High Noon: The Glory of Struggle

The first of the two movies I’d like to discuss is the 1952 film High Noon, starring Gary Cooper and Grace Kelly. The film opens on the morning of Marshal Will Kane’s wedding to Amy Fowler, who is a Quaker. Because a new marshal will be arriving in town the next day, and because of the pacifist convictions of his bride, Kane hands in his badge and gun, planning to start a new life as a shop owner. But as the couple is preparing to leave town, word reaches Kane that the vicious outlaw, Frank Miller, is on his way to town on the noon train, and that Miller’s old gang have congregated at the station to wait for him.

Miller had been sent to prison some years earlier when Kane was cleaning up the town. But while serving time in prison, Miller vowed to avenge himself on Kane. Knowing that Miller’s quarrel is with Kane alone, and that a new marshal will be arriving the next day, the townspeople hustle the new bride and groom out of town. But a sense of duty calls Kane back to defend himself and the town against the coming threat. He expects his friends in the town to stand by him and help, yet one by one they desert him until Kane is left to face the entire gang all by himself.

Cooper does an amazing job playing Kane. He has none of the bravado or fearlessness of someone like Bruce Willis in the Die Hard movies, or Tom Cruise in the Mission Impossible remakes. Unlike the macho man trope, where a hero never shows the fear and vulnerability that is a precondition to courage, Marshal Kane is genuinely scared. Yet this very fear becomes the birthplace of authentic courage.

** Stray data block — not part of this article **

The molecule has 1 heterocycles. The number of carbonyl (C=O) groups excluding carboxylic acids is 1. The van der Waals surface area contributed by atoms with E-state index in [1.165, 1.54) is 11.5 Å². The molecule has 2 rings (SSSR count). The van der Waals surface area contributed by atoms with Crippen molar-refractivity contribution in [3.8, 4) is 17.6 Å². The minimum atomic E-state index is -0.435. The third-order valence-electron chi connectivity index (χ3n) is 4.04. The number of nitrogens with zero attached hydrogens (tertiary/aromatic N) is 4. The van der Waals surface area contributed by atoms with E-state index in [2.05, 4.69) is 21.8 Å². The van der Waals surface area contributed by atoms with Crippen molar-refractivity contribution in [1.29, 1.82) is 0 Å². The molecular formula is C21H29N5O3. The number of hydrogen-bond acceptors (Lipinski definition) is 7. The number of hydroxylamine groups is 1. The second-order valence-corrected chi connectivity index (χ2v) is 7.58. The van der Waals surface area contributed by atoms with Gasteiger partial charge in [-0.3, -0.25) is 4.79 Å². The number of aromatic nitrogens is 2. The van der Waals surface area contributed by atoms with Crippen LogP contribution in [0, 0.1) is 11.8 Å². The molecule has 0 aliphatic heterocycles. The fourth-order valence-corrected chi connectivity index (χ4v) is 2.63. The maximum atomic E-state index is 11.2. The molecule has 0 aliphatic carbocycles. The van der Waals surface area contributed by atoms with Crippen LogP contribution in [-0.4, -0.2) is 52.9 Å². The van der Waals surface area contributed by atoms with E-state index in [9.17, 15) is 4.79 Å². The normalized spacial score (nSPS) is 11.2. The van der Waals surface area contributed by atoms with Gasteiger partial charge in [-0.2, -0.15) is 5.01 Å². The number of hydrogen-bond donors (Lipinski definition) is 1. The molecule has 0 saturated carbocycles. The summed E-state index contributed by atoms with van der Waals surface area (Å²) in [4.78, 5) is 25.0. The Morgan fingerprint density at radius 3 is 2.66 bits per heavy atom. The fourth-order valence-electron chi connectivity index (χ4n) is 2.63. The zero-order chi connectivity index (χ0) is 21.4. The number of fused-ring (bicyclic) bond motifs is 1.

See Also

Whereas in contemporary tough-guy movies it is usually the outcome that is rewarding, in High Noon it is the struggle itself that we find rewarding, exhilarating, and glorious.

Casablanca: The Beauty of Self-Sacrifice 

Another film that offers a positive valuation on struggle is the 1942 movie Casablanca. Starring Humphrey Bogart and Ingrid Bergman, it tells the story of American expatriate Rick Blaine, who operates an American style nightclub in the North African city of Casablanca during WWII. Amid the political tensions and intrigues of the Vichy-controlled city, Rick walks a fine line of neutrality, cynically declaring that he cares for no one except himself. Yet through flashbacks, we learn that Rick once did care for someone, a woman named Ilsa Lund that he met in Paris before its occupation by the Nazis. Rick and Ilsa had a whirlwind romance until, on the eve of their escape from impending occupation, Ilsa mysteriously disappeared, leaving a note declaring that she was finished with the relationship. Confused and heart-broken, Rick became transformed into the selfish, cynical nightclub owner we find in Casablanca.